I spent the first few minutes wandering around the map, looking for my opponent; I imagine he was doing the same thing, probably furious thinking I was camping somewhere. I was just sat in awe, like a young kid with a new toy. I explored the map gradually (by no means a large one), and eventually ended up climbing a ladder. I saw gunfire ahead of me, my opponent clearly bored of searching for me on this oil rig. I finally saw him atop the a nearby platform and, after I zoomed in, I tentatively fired. When he actually died from my first ever shot online, I was ecstatic. I ran around the map jumping like an idiot as the AI announcer proclaimed: “SEALs victorious!” during the round close-out. Each game was a best of 11 rounds, and at the start of the next I was surprised to see the same victory message.
It turns out my opponent had quit, or “aborted” as I later learnt to call it. I stupidly didn’t realise what had happened until this instant-win cycle was over, and after undeservedly winning the map 6-0, I was returned to the lobby to set-up for the next match. My first match on this game is probably one-of-a-kind, since most players who speak of their first SOCOM experience usually recall struggling to get a kill, as the game is renowned for being incredibly skillful, due to the difficult weapon recoil and no way to recover your health bar.
Before continuing, it’s probably best that I at least attempt to apologise for how long-winded this story may have been; I’ve told it so many times now, about the game that changed my life, that I honestly can’t help myself. To get to the point, after my first game I joined a different, full lobby, and got a taste of the actual team-based gameplay SOCOM is known for. The game was boxed with a USB headset, so practically everyone had – and used – one. You had to hold the Circle button to talk, and you could only communicate with the teammates who were alive (or dead) with you, to stop people cheating. There was no way to interrupt or talk over one another, so communication was nothing like the scream-fest you’d find on Call of Duty nowadays if you dared to brave public voice chat.
The very simple way this game was played basically typifies the point of this article. So few people at that time had the capability to play online, there were merely a few thousand of us on each evening… and do I mean each evening. No matter which lobby you joined, you’d recognise someone’s gamer handle. You got talking to random people every time without hesitation, people of all ages. Almost everyone was polite and you actually got to make proper friendships over the game. You would stay in the same lobby for hours on end, possibly for the entire session that night. The lobby only disappeared once everyone quit, so as time went on and people left, they were usually promptly replaced by someone else and it was pretty rare to see a game below the 16 player limit.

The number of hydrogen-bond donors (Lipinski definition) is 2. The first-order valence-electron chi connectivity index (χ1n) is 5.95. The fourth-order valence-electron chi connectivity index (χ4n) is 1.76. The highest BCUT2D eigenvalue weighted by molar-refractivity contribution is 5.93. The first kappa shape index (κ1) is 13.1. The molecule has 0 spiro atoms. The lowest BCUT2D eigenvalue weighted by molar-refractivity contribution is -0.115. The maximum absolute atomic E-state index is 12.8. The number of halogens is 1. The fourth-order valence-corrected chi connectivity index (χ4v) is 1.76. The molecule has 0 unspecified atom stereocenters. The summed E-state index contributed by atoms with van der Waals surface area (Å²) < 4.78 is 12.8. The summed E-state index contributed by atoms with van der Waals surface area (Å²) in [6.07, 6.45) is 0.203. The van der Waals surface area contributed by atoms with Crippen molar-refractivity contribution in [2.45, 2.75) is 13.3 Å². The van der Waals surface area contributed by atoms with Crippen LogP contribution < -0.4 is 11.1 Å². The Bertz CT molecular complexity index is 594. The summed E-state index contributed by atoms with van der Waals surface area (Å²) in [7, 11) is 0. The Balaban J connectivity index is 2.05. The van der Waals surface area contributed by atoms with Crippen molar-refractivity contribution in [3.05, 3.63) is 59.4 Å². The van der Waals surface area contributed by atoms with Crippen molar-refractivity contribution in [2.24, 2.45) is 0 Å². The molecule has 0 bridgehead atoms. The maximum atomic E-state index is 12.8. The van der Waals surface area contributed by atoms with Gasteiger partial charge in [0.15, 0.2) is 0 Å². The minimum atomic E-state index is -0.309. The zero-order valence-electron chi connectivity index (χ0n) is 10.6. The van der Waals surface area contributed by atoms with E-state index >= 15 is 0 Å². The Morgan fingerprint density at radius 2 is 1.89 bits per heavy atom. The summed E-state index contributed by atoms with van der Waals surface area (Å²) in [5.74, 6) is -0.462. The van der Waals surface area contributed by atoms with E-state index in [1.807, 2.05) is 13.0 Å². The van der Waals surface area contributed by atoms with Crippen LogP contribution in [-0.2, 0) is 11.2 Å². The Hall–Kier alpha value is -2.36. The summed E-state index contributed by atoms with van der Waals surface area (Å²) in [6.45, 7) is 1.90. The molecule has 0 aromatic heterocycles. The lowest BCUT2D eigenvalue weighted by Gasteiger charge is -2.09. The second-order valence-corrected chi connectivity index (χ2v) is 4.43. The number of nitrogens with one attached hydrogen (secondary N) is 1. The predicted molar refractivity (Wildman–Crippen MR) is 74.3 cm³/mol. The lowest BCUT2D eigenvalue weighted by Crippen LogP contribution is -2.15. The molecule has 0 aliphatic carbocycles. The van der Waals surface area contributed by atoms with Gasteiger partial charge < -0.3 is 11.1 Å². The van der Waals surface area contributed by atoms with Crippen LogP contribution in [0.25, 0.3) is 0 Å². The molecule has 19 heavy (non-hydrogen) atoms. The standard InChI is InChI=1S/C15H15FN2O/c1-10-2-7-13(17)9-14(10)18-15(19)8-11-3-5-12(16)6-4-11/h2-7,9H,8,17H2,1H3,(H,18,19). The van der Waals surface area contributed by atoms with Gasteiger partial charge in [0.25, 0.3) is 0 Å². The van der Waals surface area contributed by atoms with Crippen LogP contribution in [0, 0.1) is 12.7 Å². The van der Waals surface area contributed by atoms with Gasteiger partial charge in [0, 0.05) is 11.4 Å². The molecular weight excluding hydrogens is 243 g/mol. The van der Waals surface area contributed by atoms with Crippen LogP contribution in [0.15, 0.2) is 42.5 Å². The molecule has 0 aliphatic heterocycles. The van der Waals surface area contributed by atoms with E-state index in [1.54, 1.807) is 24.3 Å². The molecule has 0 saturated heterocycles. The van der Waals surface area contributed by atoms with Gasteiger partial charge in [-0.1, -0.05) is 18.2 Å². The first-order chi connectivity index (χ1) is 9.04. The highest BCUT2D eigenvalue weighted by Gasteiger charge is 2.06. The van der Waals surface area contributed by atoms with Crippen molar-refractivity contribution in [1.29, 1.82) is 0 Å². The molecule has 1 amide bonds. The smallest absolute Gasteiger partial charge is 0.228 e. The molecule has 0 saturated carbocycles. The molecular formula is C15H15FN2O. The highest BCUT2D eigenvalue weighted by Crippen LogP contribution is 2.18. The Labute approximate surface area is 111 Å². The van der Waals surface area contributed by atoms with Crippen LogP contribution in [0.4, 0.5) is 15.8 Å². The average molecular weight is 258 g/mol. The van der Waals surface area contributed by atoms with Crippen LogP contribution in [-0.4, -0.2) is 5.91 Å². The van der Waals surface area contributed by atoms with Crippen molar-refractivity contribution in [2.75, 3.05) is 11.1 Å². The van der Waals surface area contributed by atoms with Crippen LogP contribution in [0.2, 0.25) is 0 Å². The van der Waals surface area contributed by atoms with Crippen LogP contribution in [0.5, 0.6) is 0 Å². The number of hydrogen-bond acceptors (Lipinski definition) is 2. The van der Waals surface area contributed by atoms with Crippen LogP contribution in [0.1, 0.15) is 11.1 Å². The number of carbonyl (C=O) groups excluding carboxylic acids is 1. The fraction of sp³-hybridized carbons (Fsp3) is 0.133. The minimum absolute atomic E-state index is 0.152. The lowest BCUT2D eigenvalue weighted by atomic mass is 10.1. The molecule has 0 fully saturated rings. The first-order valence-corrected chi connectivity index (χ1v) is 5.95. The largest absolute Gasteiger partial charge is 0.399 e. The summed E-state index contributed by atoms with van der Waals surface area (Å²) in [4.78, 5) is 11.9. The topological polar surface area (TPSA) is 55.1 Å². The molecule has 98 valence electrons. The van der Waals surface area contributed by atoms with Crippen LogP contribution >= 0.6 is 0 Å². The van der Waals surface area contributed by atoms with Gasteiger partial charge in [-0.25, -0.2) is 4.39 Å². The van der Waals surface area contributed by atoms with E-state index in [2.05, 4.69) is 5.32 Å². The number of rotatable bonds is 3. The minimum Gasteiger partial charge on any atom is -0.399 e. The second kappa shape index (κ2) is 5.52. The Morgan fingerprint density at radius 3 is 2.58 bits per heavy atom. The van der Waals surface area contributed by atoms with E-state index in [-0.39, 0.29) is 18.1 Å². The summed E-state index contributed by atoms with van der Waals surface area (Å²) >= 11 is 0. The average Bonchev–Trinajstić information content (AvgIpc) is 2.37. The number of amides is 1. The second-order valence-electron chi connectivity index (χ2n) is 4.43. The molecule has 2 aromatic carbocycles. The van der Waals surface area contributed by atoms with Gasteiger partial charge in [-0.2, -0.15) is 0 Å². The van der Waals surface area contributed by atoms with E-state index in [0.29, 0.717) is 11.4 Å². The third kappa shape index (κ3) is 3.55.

Amidst this nostalgia, I can’t imagine how this generation’s gamers do it. If they were to start now, at 15, they’d barely stay in touch with any of the people they met. The combination of matchmaking and party chat has essentially killed any chance of finding or experiencing an actual community in today’s online games. Granted, it’s nice to be able to just chat exclusively with your friends, and I suppose matchmaking does make finding a fresh batch of people to play with fairly effortless, but if you don’t already have real life friends you can play with to begin with, I can imagine online multiplayer feeling pretty damn lonely. When I began playing, no-one I knew personally played online, but I quickly made friends who, believe it or not, I still play online with to this date. We’ve essentially grown up together over a variety of different shooters, and a few of them have spoken to me almost every day since as early as 2005. Could someone starting out now experience the same thing? I very much doubt it.
To conclude, this subject is one that my online friends and I have discussed plenty of times. We were all “Socomers” (and passionately referred to ourselves as such), all met through the series and all became nothing less than addicted to it. I personally tallied up no less than 3,500 hours in two years on the sequel, SOCOM II. But it wasn’t just the fact the games were actually good that fuelled our addictions, it was simply the people who played it. As I said before, even though there were several thousand players online each evening, you could literally pick any lobby on the UK server and find a recognisable name. There was incredible banter in the countdown to each game, with each team trash-talking one another over the headset in the lobby. Everyone knew one another and that made playing, competing and winning that much sweeter. And that’s not even the tip of the iceberg; I haven’t even got into the online clan scene that pretty much ruined every Socomer’s education… but perhaps that’s a story for another time.
Last five articles by Adam L